OK, thanks for the reply. But, I think you missed something… You mention that when the left hand is OK (not sure what you mean here by that hand being OK...?) you can move into playing any guitar in normal way. But that is the point, and the reason why I'm informing about lap steel/pedal steel guitars, I'm pretty convinced I can't play guitar the conventional way due to my nails… having my hands horizontally, when I try to touch the tips of my fingers, the first things that touch are my nails, and they're cut as short as possible.
     
  8. lectric

    lectric Electromatic

    33
    Apr 7, 2020
    Belgium
    I think I noticed different thicknesses for strings as well... The acoustic guitar I have is a Washburn D14N. Would it be necessary to put thicker strings on it to be able to use it as a slide guitar, or would that damage the neck? Any opinios on that guitar - I know, this is a Gretsch-forum... ;)

    Edit: spelling
     
    Last edited: Apr 8, 2020
  9. Waxhead

    Waxhead Country Gent

    Aug 30, 2014
    Australia
    I think it likely that whatever the issue is with your nails that it will resolve itself over time.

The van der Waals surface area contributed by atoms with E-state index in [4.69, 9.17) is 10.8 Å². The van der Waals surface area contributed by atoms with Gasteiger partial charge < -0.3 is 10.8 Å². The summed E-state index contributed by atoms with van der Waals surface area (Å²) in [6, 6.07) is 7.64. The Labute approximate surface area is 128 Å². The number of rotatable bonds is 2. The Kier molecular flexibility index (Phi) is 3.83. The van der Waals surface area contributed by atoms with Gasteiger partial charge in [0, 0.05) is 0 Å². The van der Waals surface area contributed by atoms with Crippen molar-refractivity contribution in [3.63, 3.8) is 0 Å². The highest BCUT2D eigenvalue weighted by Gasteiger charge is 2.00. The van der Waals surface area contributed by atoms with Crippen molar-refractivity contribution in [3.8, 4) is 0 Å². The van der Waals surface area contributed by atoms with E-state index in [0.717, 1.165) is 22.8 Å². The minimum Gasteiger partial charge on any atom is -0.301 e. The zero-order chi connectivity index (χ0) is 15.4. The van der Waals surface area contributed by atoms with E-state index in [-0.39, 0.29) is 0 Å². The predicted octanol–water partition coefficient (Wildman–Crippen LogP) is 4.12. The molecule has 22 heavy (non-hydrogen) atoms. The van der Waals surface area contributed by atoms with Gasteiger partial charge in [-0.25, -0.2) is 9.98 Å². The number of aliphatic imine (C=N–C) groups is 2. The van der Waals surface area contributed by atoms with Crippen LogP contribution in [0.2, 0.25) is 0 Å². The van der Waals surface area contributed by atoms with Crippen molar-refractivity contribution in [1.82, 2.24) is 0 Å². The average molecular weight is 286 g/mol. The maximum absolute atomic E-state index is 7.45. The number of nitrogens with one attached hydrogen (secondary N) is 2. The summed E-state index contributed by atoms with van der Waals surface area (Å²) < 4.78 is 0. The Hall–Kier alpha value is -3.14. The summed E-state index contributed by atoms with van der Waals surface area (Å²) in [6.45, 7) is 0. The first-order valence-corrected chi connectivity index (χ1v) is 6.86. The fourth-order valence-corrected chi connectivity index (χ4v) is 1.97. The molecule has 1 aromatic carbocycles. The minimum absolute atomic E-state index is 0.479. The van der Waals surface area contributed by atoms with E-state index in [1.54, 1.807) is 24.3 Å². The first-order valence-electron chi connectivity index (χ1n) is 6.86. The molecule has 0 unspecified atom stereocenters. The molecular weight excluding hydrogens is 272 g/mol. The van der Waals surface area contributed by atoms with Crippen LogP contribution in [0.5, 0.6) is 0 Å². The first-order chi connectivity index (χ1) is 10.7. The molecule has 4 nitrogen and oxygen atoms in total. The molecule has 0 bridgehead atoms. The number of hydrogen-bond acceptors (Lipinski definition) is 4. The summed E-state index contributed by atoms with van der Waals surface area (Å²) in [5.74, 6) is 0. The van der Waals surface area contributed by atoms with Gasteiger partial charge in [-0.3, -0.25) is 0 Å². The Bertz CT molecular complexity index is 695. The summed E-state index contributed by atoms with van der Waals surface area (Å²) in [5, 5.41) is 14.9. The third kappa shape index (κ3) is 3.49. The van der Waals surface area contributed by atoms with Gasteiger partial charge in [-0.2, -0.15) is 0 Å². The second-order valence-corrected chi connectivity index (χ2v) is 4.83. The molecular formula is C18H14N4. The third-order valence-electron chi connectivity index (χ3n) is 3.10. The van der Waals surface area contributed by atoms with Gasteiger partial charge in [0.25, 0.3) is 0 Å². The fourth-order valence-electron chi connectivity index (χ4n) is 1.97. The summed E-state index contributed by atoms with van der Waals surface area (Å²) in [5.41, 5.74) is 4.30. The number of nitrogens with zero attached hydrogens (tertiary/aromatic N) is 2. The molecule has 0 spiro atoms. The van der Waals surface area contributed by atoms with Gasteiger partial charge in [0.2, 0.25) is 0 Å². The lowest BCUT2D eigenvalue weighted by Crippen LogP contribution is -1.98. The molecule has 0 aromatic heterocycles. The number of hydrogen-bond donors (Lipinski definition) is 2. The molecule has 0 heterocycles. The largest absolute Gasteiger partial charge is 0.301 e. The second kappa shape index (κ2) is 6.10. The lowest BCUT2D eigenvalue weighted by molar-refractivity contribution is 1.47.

If it does you would then be able to finger the fret board with left hand ok.
    You can also learn to adjust technique to finger the fret board with long nails.

    On string gauge it's not necessary to use thicker gauges on a slide guitar.
    I just use my normal 10-46 gauge and I've noticed most other sliders do also.
    I don't have a dedicated slide only guitar.
     
  10. Dennison

    Dennison Country Gent

    Jul 17, 2011
    Kent, UK
    A well-played pedal steel is a wonderful thing, but they tend to be expensive and must take an enormous amount of time and effort to reach even a moderate standard. So, a lap steel played sitting down or a conventional guitar set for slide.

    I've always liked the idea of a lap steel. One of my favourite players is Kelly Joe Phelps who often uses a conventional acoustic guitar. You can either have a nut specially cut to lift the strings well clear of the frets, or simply fit an inexpensive string raiser over the nut -- just take it off if you want to return the guitar to its normal state.

    string raiser.png
    Here's Kelly Joe doin' his thing. He's using one of those nifty lap steel capos.

    www.youtube.com/watch?v=Wmut5WhT3cI
     
    Last edited: Apr 8, 2020
  11. Scott Fraser

    Scott Fraser Country Gent

    Jan 14, 2012
    Los Angeles
    Have you tried filing your nails? I never use a clipper, since it can't get in close enough, so I use a file, which allows me to get the nail back below the flesh.
     
  12. lectric

    lectric Electromatic

    33
    Apr 7, 2020
    Belgium